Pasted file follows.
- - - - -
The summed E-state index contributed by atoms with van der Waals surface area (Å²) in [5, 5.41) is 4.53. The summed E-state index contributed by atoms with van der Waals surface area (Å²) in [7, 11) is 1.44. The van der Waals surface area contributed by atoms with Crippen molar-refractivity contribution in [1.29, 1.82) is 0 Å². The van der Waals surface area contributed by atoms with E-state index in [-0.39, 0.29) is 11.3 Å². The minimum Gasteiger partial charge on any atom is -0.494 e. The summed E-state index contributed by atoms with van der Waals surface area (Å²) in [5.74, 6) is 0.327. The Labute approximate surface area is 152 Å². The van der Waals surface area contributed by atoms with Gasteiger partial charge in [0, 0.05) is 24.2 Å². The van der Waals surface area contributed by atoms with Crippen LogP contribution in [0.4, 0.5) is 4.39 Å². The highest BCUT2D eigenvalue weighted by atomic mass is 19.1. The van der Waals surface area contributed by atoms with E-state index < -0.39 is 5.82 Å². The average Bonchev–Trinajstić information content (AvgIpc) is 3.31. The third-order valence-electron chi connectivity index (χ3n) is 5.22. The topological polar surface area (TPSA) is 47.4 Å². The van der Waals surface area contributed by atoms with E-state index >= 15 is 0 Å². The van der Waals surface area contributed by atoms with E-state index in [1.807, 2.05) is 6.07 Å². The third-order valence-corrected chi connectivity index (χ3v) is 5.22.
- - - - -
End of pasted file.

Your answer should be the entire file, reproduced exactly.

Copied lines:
The summed E-state index contributed by atoms with van der Waals surface area (Å²) in [5, 5.41) is 4.53. The summed E-state index contributed by atoms with van der Waals surface area (Å²) in [7, 11) is 1.44. The van der Waals surface area contributed by atoms with Crippen molar-refractivity contribution in [1.29, 1.82) is 0 Å². The van der Waals surface area contributed by atoms with E-state index in [-0.39, 0.29) is 11.3 Å². The minimum Gasteiger partial charge on any atom is -0.494 e. The summed E-state index contributed by atoms with van der Waals surface area (Å²) in [5.74, 6) is 0.327. The Labute approximate surface area is 152 Å². The van der Waals surface area contributed by atoms with Gasteiger partial charge in [0, 0.05) is 24.2 Å². The van der Waals surface area contributed by atoms with Crippen LogP contribution in [0.4, 0.5) is 4.39 Å². The highest BCUT2D eigenvalue weighted by atomic mass is 19.1. The van der Waals surface area contributed by atoms with E-state index < -0.39 is 5.82 Å². The average Bonchev–Trinajstić information content (AvgIpc) is 3.31. The third-order valence-electron chi connectivity index (χ3n) is 5.22. The topological polar surface area (TPSA) is 47.4 Å². The van der Waals surface area contributed by atoms with E-state index >= 15 is 0 Å². The van der Waals surface area contributed by atoms with E-state index in [1.807, 2.05) is 6.07 Å². The third-order valence-corrected chi connectivity index (χ3v) is 5.22.